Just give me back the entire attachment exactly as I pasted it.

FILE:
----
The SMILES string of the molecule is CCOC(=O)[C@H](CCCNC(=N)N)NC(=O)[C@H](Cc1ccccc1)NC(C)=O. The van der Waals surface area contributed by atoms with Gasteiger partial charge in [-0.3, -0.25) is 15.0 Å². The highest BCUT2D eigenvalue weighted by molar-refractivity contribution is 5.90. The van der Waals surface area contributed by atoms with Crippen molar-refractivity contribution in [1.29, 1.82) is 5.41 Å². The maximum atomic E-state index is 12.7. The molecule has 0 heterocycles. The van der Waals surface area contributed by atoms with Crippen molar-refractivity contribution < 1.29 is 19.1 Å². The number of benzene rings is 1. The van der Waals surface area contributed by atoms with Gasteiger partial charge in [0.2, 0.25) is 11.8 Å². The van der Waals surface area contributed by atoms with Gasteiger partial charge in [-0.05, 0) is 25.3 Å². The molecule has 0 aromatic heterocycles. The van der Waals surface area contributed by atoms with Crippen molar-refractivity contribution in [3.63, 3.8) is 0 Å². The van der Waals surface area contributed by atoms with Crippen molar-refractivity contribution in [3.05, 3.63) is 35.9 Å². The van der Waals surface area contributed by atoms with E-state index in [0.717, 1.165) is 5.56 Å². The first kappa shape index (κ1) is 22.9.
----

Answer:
The SMILES string of the molecule is CCOC(=O)[C@H](CCCNC(=N)N)NC(=O)[C@H](Cc1ccccc1)NC(C)=O. The van der Waals surface area contributed by atoms with Gasteiger partial charge in [-0.3, -0.25) is 15.0 Å². The highest BCUT2D eigenvalue weighted by molar-refractivity contribution is 5.90. The van der Waals surface area contributed by atoms with Crippen molar-refractivity contribution in [1.29, 1.82) is 5.41 Å². The maximum atomic E-state index is 12.7. The molecule has 0 heterocycles. The van der Waals surface area contributed by atoms with Crippen molar-refractivity contribution < 1.29 is 19.1 Å². The number of benzene rings is 1. The van der Waals surface area contributed by atoms with Gasteiger partial charge in [0.2, 0.25) is 11.8 Å². The van der Waals surface area contributed by atoms with Gasteiger partial charge in [-0.05, 0) is 25.3 Å². The molecule has 0 aromatic heterocycles. The van der Waals surface area contributed by atoms with Crippen molar-refractivity contribution in [3.63, 3.8) is 0 Å². The van der Waals surface area contributed by atoms with Crippen molar-refractivity contribution in [3.05, 3.63) is 35.9 Å². The van der Waals surface area contributed by atoms with E-state index in [0.717, 1.165) is 5.56 Å². The first kappa shape index (κ1) is 22.9.